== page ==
At least a dozen legislators plan to object to the certification of US Electoral College votes next week, one of the final steps before President-elect Joe Biden’s victory is confirmed.
In a statement on Saturday, 11 Republican senators called for an electoral commission with investigatory power to be created to carry out an “emergency 10-day audit” of US presidential election results in “disputed states”.
“Accordingly, we intend to vote on January 6 to reject the electors from disputed states … unless and until that emergency 10-day audit is completed,” the senators said, without specifying which states they were referring to.
The US Congress will vote on January 6 to certify the Electoral College results, capping a lengthy presidential contest that has brought renewed drama to the typically procedural and humdrum process of formalising the results after Election Day.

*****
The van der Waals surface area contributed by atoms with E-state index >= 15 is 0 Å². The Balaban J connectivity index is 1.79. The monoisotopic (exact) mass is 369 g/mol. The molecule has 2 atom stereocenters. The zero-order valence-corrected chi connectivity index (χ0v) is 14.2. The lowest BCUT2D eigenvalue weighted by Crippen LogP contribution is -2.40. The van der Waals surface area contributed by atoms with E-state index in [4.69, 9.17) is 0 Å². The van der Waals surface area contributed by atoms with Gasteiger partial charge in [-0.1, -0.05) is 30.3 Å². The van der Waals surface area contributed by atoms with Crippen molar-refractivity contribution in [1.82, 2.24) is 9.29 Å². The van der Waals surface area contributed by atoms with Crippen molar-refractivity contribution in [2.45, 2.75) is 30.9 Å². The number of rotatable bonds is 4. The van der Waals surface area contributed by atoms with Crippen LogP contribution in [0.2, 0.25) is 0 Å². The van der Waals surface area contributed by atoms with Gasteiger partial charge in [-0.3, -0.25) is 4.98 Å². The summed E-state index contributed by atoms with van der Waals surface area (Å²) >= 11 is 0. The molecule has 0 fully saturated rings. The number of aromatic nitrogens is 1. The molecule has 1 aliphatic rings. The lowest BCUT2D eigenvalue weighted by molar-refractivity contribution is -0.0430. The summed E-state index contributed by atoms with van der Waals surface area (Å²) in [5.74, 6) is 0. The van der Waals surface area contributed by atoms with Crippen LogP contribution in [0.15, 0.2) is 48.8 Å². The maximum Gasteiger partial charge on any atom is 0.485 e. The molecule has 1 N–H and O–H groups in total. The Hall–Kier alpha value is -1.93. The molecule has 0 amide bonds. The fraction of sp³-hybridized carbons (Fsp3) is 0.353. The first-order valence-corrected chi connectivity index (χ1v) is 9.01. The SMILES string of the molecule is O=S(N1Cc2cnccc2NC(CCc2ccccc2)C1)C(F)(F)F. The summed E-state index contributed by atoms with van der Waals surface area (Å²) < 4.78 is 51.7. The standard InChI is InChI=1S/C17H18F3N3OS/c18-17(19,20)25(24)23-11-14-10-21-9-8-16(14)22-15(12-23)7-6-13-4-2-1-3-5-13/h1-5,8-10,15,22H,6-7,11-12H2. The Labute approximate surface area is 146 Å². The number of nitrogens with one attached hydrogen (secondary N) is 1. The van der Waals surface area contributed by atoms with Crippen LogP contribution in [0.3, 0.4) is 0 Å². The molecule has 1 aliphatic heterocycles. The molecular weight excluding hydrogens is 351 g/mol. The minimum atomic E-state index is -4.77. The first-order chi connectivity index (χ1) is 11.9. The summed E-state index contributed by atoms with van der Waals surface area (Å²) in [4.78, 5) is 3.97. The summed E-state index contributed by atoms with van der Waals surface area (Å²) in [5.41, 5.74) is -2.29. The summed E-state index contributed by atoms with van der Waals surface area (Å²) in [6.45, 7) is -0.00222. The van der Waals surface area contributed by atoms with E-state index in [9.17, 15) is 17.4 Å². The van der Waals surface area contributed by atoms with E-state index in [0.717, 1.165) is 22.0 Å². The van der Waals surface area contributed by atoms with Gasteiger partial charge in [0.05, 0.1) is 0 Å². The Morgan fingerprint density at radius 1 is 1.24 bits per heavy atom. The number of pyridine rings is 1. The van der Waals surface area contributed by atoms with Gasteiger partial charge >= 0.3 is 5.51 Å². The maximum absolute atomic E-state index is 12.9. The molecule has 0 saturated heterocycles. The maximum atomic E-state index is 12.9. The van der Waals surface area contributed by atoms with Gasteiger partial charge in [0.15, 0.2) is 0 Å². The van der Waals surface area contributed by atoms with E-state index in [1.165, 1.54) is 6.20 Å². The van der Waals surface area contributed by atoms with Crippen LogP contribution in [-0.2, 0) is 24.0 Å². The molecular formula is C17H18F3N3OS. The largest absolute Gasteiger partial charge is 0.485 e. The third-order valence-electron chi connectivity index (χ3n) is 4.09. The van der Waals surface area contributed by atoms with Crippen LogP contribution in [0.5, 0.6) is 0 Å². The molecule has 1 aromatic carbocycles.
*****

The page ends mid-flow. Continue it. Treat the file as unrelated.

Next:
President Donald Trump still refuses to concede defeat to Biden despite the former vice president’s resounding victory.
Instead, Trump and his allies have continued to falsely claim that widespread fraud marred the elections while seizing on every juncture to attempt to overturn the results – including pressuring allies in Congress to object to the certification of the Electoral College vote.
“An attempt to steal a landslide win. Can’t let it happen!” Trump tweeted on Saturday. Posting a list of the 11 senators, he added: “And after they see the facts, plenty more to come…Our Country will love them for it!”
But the Republican legislators’ last-ditch effort is all but assured to fail.
Both chambers of Congress would need to vote in favour of throwing out a state’s electoral votes for the move to be effective – and the US House of Representatives is controlled by Democrats.
The Republican senators include Ted Cruz, James Lankford and Marsha Blackburn of Tennessee, as well as four newly elected Republicans who will be entering the Senate this week.